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Summary: How do we live full lives that God offers to those who love and serve Him?

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An Invitation to Lasting Joy, Part 3

Turn with me today once again to a passage in Matthew’s Gospel that we call the Sermon on the Mount. We are discovering what Jesus says about following Him! How can we live in a way that pleases God and that enjoys His favor? It’s here in these verses.

My messages build one leading to the other. So, if you missed either of the first two, let me encourage you to order the CD’s (just $1), or to go online to the church’s website and download them.

In this passage, Jesus says, “Blessed are...” 9 times! What He says points us towards a life of true fulfillment, to a way to live that will give us contentment; a sense of meaning. And they are not what we would naturally expect Him to say!

A thousand things claim that they will bring us joy!

Our appetites are sharpened by advertisers who play up the potential of their products to bring us satisfaction, but often they don’t deliver anything near what they promise.

Carnival cruise lines try to convince us that we ought to put down a couple thousand to escape to the sun on board a ship in the Caribbean where the winter blahs will be whisked away.

Automobile manufacturers create little visual stories that compete to convince us that our desire for status and recognition will be satisfied when we are tooling down the road in a shining new automobile.

Geico works hard to convince us that we need not be a caveman!

We can save easy money if we just buy our insurance from them.

During this football season, a million beer commercials will try to convince us that if we drink

Coors, suddenly beautiful blond women will appear in our lives and we will be standing on snow-capped mountains like gods surveying all that we own.

Uh-Huh! Right! (With sarcasm.)

How then to be satisfied, full, approved by God; or in Jesus’ word... blessed?

The first week, we found that He connected ‘blessed’ to these words - spiritually poor, mourning, and meekness! Not exactly the stuff of a life that most of would call happy, is it? But Jesus explains how those things open our lives to receive what God has provided for us.

Last week, we took the 6th verse as our text-

“Blessed are those who hunger and thirst for righteousness, for they will be filled.”

At first thought, I don’t think that most of us would put righteousness anywhere near the top of our list ways to find joy. Why? Because for many righteousness equates religion.

We tend to confuse being righteous with being pious, which according to Webster’s dictionary means,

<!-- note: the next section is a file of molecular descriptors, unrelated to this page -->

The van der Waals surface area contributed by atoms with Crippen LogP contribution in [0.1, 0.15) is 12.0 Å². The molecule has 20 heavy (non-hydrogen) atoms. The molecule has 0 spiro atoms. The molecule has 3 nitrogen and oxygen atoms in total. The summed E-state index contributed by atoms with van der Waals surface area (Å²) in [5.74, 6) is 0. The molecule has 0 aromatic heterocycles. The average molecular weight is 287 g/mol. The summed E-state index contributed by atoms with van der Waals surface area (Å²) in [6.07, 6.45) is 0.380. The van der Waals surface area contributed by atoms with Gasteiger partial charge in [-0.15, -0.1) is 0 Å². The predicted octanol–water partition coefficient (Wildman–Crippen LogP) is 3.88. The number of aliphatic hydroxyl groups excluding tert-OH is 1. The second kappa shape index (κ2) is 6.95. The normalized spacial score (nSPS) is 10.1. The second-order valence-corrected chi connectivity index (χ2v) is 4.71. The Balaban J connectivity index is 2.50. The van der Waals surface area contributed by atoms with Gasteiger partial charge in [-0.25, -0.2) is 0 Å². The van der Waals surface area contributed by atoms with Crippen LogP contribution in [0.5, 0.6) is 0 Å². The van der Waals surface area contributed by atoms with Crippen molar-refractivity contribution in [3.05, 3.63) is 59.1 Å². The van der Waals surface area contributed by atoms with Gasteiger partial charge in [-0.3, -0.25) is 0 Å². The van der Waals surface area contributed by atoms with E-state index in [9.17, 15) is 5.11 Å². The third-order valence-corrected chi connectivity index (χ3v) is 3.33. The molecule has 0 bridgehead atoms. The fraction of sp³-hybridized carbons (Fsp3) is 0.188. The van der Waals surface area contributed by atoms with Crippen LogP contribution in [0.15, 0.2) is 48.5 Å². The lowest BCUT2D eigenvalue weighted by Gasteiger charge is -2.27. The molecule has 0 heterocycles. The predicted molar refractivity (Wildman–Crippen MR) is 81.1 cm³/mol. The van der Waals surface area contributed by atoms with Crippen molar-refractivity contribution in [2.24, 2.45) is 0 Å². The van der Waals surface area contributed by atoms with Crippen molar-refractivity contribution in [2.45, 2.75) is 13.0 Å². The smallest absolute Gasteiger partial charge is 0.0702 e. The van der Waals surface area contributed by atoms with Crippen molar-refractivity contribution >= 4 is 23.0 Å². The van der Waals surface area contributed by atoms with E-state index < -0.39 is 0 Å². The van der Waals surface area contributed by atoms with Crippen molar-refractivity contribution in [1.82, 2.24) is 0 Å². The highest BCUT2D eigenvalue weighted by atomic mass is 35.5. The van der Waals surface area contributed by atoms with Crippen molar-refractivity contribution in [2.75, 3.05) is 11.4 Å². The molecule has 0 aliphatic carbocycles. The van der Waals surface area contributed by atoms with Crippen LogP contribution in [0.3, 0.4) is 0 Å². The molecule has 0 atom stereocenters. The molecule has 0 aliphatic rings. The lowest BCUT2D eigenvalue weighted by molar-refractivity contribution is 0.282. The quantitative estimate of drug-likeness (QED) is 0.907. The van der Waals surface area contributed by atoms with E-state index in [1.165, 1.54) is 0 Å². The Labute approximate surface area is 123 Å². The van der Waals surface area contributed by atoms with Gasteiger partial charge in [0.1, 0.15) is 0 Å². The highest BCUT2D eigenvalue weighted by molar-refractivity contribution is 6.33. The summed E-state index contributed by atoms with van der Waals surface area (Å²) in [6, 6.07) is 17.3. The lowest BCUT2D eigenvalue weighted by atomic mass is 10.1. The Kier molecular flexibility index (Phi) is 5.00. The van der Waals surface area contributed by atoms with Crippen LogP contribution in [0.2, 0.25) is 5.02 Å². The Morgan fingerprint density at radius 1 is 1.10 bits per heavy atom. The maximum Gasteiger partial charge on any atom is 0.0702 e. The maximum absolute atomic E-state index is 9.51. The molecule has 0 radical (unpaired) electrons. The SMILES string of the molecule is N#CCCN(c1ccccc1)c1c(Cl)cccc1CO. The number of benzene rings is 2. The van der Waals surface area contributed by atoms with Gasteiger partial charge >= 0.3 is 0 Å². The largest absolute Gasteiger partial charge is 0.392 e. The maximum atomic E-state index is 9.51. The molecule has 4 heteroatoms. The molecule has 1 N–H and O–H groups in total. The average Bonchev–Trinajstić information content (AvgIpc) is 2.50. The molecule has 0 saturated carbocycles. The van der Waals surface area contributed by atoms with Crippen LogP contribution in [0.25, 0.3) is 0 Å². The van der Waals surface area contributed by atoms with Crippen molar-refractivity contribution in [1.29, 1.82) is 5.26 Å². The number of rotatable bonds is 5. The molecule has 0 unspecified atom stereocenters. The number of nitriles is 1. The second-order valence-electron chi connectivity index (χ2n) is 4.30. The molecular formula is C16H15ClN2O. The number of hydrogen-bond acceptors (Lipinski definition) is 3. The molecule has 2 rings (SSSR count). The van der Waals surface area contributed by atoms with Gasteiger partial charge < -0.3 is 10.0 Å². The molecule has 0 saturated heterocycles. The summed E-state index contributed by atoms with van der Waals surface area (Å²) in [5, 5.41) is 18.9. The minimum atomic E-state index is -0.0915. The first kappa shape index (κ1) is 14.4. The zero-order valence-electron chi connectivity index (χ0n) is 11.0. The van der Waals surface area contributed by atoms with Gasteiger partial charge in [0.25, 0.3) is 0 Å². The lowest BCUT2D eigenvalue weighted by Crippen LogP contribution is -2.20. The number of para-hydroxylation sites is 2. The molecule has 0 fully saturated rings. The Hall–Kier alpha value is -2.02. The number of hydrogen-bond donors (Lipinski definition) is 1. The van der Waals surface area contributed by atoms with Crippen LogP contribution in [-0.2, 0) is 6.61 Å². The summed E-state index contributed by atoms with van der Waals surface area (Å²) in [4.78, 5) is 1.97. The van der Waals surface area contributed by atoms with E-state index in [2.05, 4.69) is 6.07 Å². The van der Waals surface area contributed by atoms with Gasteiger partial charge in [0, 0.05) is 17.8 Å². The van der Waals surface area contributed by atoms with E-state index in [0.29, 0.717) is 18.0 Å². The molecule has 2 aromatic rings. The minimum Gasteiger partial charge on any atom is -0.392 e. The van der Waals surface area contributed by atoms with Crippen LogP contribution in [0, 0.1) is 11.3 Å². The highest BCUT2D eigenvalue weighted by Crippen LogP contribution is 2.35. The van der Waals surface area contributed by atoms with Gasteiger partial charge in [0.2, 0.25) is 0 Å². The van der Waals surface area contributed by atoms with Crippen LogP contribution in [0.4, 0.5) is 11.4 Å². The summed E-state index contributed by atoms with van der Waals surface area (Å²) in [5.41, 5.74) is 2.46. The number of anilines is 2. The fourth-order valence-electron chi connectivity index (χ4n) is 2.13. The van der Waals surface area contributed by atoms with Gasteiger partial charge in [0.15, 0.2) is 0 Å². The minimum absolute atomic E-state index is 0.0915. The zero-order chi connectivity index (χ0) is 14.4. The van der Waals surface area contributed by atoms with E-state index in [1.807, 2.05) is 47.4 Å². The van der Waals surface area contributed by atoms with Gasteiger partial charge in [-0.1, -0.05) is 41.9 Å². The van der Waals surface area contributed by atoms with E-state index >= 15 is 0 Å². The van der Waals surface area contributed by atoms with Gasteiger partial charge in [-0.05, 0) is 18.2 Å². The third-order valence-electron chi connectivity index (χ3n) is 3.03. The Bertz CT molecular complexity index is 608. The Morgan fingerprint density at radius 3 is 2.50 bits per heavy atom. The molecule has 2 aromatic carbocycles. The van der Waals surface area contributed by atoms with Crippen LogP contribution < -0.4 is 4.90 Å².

“to have an earnest regard for religious obligations.”

When I read about Jesus in the Gospels, I quickly realize that He wasn’t exactly a pious guy! He enjoyed a good party. He made wine for a wedding, when they ran out! Society’s outcasts sought to be in his company! From that I can conclude that he did not walk around with a halo, speaking softly, reading poetry, and avoiding manly stuff!

People who are trying to pious seem so stressed out to me. They strain at appearing holy and treat humor as though it were a sin. Sometimes I get the feeling that pious people are more interested in looking holy, than in really being holy.

Jesus didn’t care much for superficially pious people. He reserved scathing rebukes for the Pharisees who worked so diligently at looking holy and keeping themselves from being ‘contaminated’ by contact with ordinary people. He told them they were "like whitewashed tombs, which look beautiful on the outside but on the inside are full of dead men’s bones and everything unclean." Ouch!

Jesus commends our hunger for God, not a certain ‘look.’ The Bible teaches us that true righteousness is being in the right, being justified, being in approved standing with God. Righteousness is a gift that is accepted by faith in the Cross of Christ alone.

Do you and I have a responsibility for holiness? O yes! In Ephesians we are commanded to [4:1] "live a life worthy of the calling you have received." But what happens is an inside-out transformation. As God loves us, we become loving. As God becomes closer to us, we release our grasp on sin!

Now let’s look at our text for today.

TEXT - Matthew 5: 7-12 Pew Bible page 1501 READ

The next step towards lasting joy after we have accepted the gift of God’s righteousness is MERCY.

7 – Blessed are the merciful, for they will be shown mercy.

To illustrate this principle, Jesus told a story with exaggerated proportions. It is recorded in the 18th chapter of Matthew. Peter came to the Lord asking, “Lord, how many times should we forgive those who offend us?” In other words, “how long do we good guys have to put up with those who are evil?”

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